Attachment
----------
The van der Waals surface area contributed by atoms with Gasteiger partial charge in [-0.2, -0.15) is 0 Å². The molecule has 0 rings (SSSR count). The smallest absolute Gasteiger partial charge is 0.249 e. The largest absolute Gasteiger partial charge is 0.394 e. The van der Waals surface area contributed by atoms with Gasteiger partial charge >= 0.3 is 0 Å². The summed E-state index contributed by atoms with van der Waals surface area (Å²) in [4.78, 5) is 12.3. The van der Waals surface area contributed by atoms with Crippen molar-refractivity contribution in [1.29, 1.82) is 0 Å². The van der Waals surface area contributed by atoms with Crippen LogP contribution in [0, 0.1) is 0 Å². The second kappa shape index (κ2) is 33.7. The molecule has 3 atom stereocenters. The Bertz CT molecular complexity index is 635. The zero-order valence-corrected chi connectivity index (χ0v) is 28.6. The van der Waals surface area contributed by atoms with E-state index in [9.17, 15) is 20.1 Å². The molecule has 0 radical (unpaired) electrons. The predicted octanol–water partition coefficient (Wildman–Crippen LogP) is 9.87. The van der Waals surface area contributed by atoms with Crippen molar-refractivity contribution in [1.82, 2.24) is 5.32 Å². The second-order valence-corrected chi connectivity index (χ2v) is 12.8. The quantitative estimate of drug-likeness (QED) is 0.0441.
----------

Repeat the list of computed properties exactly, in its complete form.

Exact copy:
The van der Waals surface area contributed by atoms with Gasteiger partial charge in [-0.2, -0.15) is 0 Å². The molecule has 0 rings (SSSR count). The smallest absolute Gasteiger partial charge is 0.249 e. The largest absolute Gasteiger partial charge is 0.394 e. The van der Waals surface area contributed by atoms with Gasteiger partial charge >= 0.3 is 0 Å². The summed E-state index contributed by atoms with van der Waals surface area (Å²) in [4.78, 5) is 12.3. The van der Waals surface area contributed by atoms with Crippen molar-refractivity contribution in [1.29, 1.82) is 0 Å². The van der Waals surface area contributed by atoms with Crippen LogP contribution in [0, 0.1) is 0 Å². The second kappa shape index (κ2) is 33.7. The molecule has 3 atom stereocenters. The Bertz CT molecular complexity index is 635. The zero-order valence-corrected chi connectivity index (χ0v) is 28.6. The van der Waals surface area contributed by atoms with E-state index in [9.17, 15) is 20.1 Å². The molecule has 0 radical (unpaired) electrons. The predicted octanol–water partition coefficient (Wildman–Crippen LogP) is 9.87. The van der Waals surface area contributed by atoms with Crippen molar-refractivity contribution in [1.82, 2.24) is 5.32 Å². The second-order valence-corrected chi connectivity index (χ2v) is 12.8. The quantitative estimate of drug-likeness (QED) is 0.0441.